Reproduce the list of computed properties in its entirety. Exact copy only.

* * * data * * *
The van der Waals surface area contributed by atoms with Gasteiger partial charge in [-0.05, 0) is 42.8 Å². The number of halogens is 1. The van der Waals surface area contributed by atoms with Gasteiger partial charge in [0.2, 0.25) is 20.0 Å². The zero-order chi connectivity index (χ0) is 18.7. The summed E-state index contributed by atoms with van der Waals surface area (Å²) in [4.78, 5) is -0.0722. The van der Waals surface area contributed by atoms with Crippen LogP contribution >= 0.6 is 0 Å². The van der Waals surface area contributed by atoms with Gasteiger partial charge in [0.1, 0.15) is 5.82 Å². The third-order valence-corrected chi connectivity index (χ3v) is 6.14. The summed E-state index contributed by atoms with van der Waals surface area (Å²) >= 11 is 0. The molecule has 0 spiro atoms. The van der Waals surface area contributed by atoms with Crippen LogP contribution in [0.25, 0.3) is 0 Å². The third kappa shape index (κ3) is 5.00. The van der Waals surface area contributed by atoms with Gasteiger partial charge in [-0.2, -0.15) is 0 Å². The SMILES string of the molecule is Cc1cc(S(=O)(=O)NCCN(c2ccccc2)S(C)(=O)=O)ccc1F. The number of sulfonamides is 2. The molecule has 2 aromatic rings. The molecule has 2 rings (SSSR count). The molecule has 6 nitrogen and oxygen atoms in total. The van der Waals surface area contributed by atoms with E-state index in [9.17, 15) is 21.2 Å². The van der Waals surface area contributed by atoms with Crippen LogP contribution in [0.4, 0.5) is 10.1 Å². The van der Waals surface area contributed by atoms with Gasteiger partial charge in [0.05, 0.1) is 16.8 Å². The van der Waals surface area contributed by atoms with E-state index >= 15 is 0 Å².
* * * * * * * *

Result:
The van der Waals surface area contributed by atoms with Gasteiger partial charge in [-0.05, 0) is 42.8 Å². The number of halogens is 1. The van der Waals surface area contributed by atoms with Gasteiger partial charge in [0.2, 0.25) is 20.0 Å². The zero-order chi connectivity index (χ0) is 18.7. The summed E-state index contributed by atoms with van der Waals surface area (Å²) in [4.78, 5) is -0.0722. The van der Waals surface area contributed by atoms with Crippen LogP contribution >= 0.6 is 0 Å². The van der Waals surface area contributed by atoms with Gasteiger partial charge in [0.1, 0.15) is 5.82 Å². The third-order valence-corrected chi connectivity index (χ3v) is 6.14. The summed E-state index contributed by atoms with van der Waals surface area (Å²) >= 11 is 0. The molecule has 0 spiro atoms. The van der Waals surface area contributed by atoms with Crippen LogP contribution in [0.25, 0.3) is 0 Å². The third kappa shape index (κ3) is 5.00. The van der Waals surface area contributed by atoms with Gasteiger partial charge in [-0.2, -0.15) is 0 Å². The SMILES string of the molecule is Cc1cc(S(=O)(=O)NCCN(c2ccccc2)S(C)(=O)=O)ccc1F. The number of sulfonamides is 2. The molecule has 2 aromatic rings. The molecule has 2 rings (SSSR count). The molecule has 6 nitrogen and oxygen atoms in total. The van der Waals surface area contributed by atoms with E-state index in [9.17, 15) is 21.2 Å². The van der Waals surface area contributed by atoms with Crippen LogP contribution in [0.4, 0.5) is 10.1 Å². The van der Waals surface area contributed by atoms with Gasteiger partial charge in [0.05, 0.1) is 16.8 Å². The van der Waals surface area contributed by atoms with E-state index >= 15 is 0 Å².